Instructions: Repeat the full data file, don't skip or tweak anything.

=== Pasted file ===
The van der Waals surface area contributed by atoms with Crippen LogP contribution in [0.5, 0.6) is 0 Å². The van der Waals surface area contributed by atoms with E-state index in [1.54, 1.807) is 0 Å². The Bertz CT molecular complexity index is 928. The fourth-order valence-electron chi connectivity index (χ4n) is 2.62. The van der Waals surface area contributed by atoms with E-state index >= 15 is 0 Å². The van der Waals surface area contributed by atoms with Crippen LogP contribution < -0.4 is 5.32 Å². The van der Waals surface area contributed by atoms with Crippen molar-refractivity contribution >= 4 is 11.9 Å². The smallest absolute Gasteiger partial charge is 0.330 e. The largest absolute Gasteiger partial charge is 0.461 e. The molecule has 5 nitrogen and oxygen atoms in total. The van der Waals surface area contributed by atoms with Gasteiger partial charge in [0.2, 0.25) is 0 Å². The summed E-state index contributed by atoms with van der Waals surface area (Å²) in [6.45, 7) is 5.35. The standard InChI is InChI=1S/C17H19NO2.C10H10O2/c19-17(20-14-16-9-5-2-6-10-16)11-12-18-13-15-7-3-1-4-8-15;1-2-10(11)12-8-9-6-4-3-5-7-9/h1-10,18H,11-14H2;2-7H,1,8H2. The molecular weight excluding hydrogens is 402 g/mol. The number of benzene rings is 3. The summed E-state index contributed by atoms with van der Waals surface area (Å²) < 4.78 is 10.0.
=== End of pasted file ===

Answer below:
The van der Waals surface area contributed by atoms with Crippen LogP contribution in [0.5, 0.6) is 0 Å². The van der Waals surface area contributed by atoms with E-state index in [1.54, 1.807) is 0 Å². The Bertz CT molecular complexity index is 928. The fourth-order valence-electron chi connectivity index (χ4n) is 2.62. The van der Waals surface area contributed by atoms with E-state index >= 15 is 0 Å². The van der Waals surface area contributed by atoms with Crippen LogP contribution < -0.4 is 5.32 Å². The van der Waals surface area contributed by atoms with Crippen molar-refractivity contribution >= 4 is 11.9 Å². The smallest absolute Gasteiger partial charge is 0.330 e. The largest absolute Gasteiger partial charge is 0.461 e. The molecule has 5 nitrogen and oxygen atoms in total. The van der Waals surface area contributed by atoms with Gasteiger partial charge in [0.2, 0.25) is 0 Å². The summed E-state index contributed by atoms with van der Waals surface area (Å²) in [6.45, 7) is 5.35. The standard InChI is InChI=1S/C17H19NO2.C10H10O2/c19-17(20-14-16-9-5-2-6-10-16)11-12-18-13-15-7-3-1-4-8-15;1-2-10(11)12-8-9-6-4-3-5-7-9/h1-10,18H,11-14H2;2-7H,1,8H2. The molecular weight excluding hydrogens is 402 g/mol. The number of benzene rings is 3. The summed E-state index contributed by atoms with van der Waals surface area (Å²) < 4.78 is 10.0.